Eyes on CVI: Eye movements unveil distinct visual search patterns in Cerebral Visual Impairment compared to ADHD, dyslexia, and neurotypical children

Marinke J. Hokken*, Niklas Stein, Rob Rodrigues Pereira, Ingrid G.I.J.G. Rours, Maarten A. Frens, Johannes van der Steen, Johan J.M. Pel, Marlou J.G. Kooiker

*Corresponding author for this work

Research output: Contribution to journalArticleAcademicpeer-review

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Abstract

Visual search problems are often reported in children with Cerebral Visual Impairment (CVI). To tackle the clinical challenge of objectively differentiating CVI from other neurodevelopmental disorders, we developed a novel test battery. Visual search tasks were coupled with verbal and gaze-based measurements. Two search tasks were performed by children with CVI (n: 22; mean age (SD): 9.63 (.46) years) ADHD (n: 32; mean age (SD): 10.51 (.25) years), dyslexia (n: 28; mean age (SD): 10.29 (.20) years) and neurotypical development (n: 44; mean age (SD): 9.30 (.30) years). Children with CVI had more impaired search performance compared to all other groups, especially in crowded and unstructured displays and even when they had normal visual acuity. In-depth gaze-based analyses revealed that this group searched in overall larger areas and needed more time to recognize a target, particularly after their initial fixation on the target. Our gaze-based approach to visual search offers new insights into the distinct search patterns and behaviours of children with CVI. Their tendency to overlook targets whilst fixating on it, point towards higher-order visual function (HOVF) deficits. The novel method is feasible, valid, and promising for clinical differential-diagnostic evaluation between CVI, ADHD and dyslexia, and for informing individualized training.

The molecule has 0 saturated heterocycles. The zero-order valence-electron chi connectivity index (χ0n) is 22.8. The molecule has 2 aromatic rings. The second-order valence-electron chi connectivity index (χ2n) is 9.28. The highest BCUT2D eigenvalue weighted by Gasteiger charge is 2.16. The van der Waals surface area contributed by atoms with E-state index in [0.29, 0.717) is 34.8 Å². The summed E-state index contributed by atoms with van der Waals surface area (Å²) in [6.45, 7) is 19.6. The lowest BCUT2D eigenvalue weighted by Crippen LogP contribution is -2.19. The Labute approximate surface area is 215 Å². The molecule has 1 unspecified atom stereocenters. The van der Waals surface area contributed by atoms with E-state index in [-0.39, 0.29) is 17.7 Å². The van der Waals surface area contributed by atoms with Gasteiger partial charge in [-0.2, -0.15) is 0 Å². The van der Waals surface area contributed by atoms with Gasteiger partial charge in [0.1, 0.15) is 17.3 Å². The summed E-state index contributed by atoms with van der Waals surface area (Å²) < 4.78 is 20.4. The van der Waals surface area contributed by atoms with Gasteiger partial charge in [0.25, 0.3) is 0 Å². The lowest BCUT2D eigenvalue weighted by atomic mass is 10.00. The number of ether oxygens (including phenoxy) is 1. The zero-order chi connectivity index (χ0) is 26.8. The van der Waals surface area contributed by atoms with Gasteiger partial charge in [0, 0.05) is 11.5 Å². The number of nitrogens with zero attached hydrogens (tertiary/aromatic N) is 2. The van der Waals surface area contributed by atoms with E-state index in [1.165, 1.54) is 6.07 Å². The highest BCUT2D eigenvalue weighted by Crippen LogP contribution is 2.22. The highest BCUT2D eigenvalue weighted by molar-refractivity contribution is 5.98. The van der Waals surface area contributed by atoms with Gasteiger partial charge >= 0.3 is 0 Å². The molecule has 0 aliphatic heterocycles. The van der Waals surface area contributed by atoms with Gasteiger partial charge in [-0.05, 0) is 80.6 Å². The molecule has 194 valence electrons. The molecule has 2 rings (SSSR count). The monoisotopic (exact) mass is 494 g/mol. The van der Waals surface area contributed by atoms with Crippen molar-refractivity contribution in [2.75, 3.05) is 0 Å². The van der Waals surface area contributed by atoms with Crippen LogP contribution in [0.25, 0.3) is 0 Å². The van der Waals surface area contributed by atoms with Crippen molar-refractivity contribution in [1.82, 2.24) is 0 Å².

Original languageEnglish
Article number104767
Number of pages13
JournalResearch in Developmental Disabilities
Volume151
Early online date10 Jun 2024
DOIs
Publication statusE-pub ahead of print - 10 Jun 2024

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